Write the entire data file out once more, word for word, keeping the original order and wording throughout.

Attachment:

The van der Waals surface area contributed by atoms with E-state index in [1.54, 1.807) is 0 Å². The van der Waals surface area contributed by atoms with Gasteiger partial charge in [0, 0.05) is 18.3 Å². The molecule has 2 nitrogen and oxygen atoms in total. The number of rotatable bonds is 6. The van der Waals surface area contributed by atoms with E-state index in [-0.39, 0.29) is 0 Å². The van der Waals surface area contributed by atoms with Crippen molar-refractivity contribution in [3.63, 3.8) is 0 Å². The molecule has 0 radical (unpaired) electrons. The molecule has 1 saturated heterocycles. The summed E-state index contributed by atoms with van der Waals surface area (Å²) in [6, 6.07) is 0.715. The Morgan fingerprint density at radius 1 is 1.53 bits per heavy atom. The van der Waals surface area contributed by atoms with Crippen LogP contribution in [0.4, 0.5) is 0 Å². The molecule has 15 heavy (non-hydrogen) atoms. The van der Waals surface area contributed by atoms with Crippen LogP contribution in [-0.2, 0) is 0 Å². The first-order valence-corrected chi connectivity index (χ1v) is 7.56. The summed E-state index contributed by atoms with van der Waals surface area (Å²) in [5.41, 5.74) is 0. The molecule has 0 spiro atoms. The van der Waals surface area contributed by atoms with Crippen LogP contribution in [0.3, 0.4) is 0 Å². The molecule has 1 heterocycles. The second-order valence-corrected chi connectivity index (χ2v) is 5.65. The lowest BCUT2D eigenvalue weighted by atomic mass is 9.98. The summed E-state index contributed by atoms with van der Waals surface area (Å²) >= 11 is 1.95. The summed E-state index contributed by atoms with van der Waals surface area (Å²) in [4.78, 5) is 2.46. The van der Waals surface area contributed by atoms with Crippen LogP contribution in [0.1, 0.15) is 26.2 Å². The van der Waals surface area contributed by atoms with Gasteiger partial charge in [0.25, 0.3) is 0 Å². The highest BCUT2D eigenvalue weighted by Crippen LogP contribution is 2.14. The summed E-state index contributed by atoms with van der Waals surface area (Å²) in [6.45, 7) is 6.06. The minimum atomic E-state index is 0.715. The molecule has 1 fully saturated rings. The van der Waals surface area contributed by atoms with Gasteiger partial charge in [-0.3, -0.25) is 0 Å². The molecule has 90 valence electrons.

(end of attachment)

The van der Waals surface area contributed by atoms with E-state index in [1.54, 1.807) is 0 Å². The van der Waals surface area contributed by atoms with Gasteiger partial charge in [0, 0.05) is 18.3 Å². The molecule has 2 nitrogen and oxygen atoms in total. The number of rotatable bonds is 6. The van der Waals surface area contributed by atoms with E-state index in [-0.39, 0.29) is 0 Å². The van der Waals surface area contributed by atoms with Crippen molar-refractivity contribution in [3.63, 3.8) is 0 Å². The molecule has 0 radical (unpaired) electrons. The molecule has 1 saturated heterocycles. The summed E-state index contributed by atoms with van der Waals surface area (Å²) in [6, 6.07) is 0.715. The Morgan fingerprint density at radius 1 is 1.53 bits per heavy atom. The van der Waals surface area contributed by atoms with Crippen LogP contribution in [0.4, 0.5) is 0 Å². The molecule has 15 heavy (non-hydrogen) atoms. The van der Waals surface area contributed by atoms with Crippen LogP contribution in [-0.2, 0) is 0 Å². The first-order valence-corrected chi connectivity index (χ1v) is 7.56. The summed E-state index contributed by atoms with van der Waals surface area (Å²) in [5.41, 5.74) is 0. The molecule has 0 spiro atoms. The van der Waals surface area contributed by atoms with Crippen LogP contribution in [0.3, 0.4) is 0 Å². The molecule has 1 heterocycles. The second-order valence-corrected chi connectivity index (χ2v) is 5.65. The lowest BCUT2D eigenvalue weighted by atomic mass is 9.98. The summed E-state index contributed by atoms with van der Waals surface area (Å²) >= 11 is 1.95. The summed E-state index contributed by atoms with van der Waals surface area (Å²) in [4.78, 5) is 2.46. The van der Waals surface area contributed by atoms with Crippen LogP contribution in [0.1, 0.15) is 26.2 Å². The van der Waals surface area contributed by atoms with Gasteiger partial charge in [0.25, 0.3) is 0 Å². The highest BCUT2D eigenvalue weighted by Crippen LogP contribution is 2.14. The summed E-state index contributed by atoms with van der Waals surface area (Å²) in [6.45, 7) is 6.06. The minimum atomic E-state index is 0.715. The molecule has 1 fully saturated rings. The van der Waals surface area contributed by atoms with Gasteiger partial charge in [-0.3, -0.25) is 0 Å². The molecule has 90 valence electrons.